The night of my accident I felt fear in a way that I hope to never experience again. It overtook me and was the only feeling I had resonating through my bones. Or maybe that was just my screams? Either way, I find now that my everyday fears which I think of as “little fears” have inhibited me from moving forward.
Having a chronic condition of PTSD, a chronic illness of thyroid and iron issues, combined with meningitis recovery means that I am always looking over my shoulder to see what’s next. My life has been inundated with so very many odd and difficult experiences. It seems only fitting that perhaps next year another one will grace me with its presence and I again will earn my title as a Survivor.
I have difficulty shaking off this notion that the next time something crazy happens to someone, it will probably be me.
I am tired of it. I’ve paid my dues. Mono, Shingles, Major car accident leading to PTSD, viral meningitis, iron overload, thyroid disorders. Doesn’t my body deserve a break? It’s so easy to fall into the why me, isn’t it? Think about what you’ve been through. Doesn’t it feel right to say that?
It was a conversation last week that started to change my thinking… There I was, sitting in lunch with some new colleagues and the conversation of birthdays led to age and graduation years. I proudly shared that I was 30. My new colleague snapped her head so fast around I wasn’t sure what she would do next. She was shocked and convinced that I was much older. Thinking I would take offense, she apologized immediately, but she didn’t need to. This is the second time I’ve had a new colleague think I was at least 10 years older and I didn’t mind one bit. You know why? It’s because in that moment I realized everything I’ve been through has allowed me to become wise beyond my years. I have crammed in so much life in these 30 that I feel like I am already 60 or more. Here I am just starting my 30s and I have more wisdom than I would without all of those crazy experiences and illnesses.Little did I know that I was sitting on this bit of gratitude underneath all of my frustration and fear. And while I still am working through my little and big fears, I am starting to realize there is a path forward even if I cannot see it just yet.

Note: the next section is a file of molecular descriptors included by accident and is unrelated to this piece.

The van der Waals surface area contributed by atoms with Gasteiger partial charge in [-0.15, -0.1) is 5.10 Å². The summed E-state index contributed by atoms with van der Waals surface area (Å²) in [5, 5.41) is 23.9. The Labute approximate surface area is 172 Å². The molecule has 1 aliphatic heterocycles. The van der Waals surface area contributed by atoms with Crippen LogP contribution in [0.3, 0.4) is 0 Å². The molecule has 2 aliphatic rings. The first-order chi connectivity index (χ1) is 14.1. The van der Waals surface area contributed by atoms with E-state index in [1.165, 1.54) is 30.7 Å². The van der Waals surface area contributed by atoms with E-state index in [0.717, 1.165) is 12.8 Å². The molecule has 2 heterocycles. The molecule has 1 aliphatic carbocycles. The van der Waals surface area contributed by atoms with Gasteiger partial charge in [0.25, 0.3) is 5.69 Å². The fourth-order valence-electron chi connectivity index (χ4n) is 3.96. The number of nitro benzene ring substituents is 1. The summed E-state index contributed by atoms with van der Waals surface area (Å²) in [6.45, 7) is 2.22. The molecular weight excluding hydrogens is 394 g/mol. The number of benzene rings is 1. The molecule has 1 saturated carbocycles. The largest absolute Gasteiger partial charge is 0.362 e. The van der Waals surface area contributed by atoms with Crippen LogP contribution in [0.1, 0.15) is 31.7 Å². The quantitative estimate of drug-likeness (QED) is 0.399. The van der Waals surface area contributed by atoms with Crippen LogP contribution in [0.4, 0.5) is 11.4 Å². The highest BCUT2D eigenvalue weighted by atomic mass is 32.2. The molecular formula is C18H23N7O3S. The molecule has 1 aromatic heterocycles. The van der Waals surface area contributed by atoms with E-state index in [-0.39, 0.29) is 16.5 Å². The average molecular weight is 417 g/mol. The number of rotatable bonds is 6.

My hope is that as I approach Thanksgiving, I can land in gratitude. Because of my life experiences, I am a more informed and aware individual and with that information I can live a richer and more satisfying life.
So I guess I’ll say what I said to my colleague when she thought I was older…That’s a good thing and I’ll take it!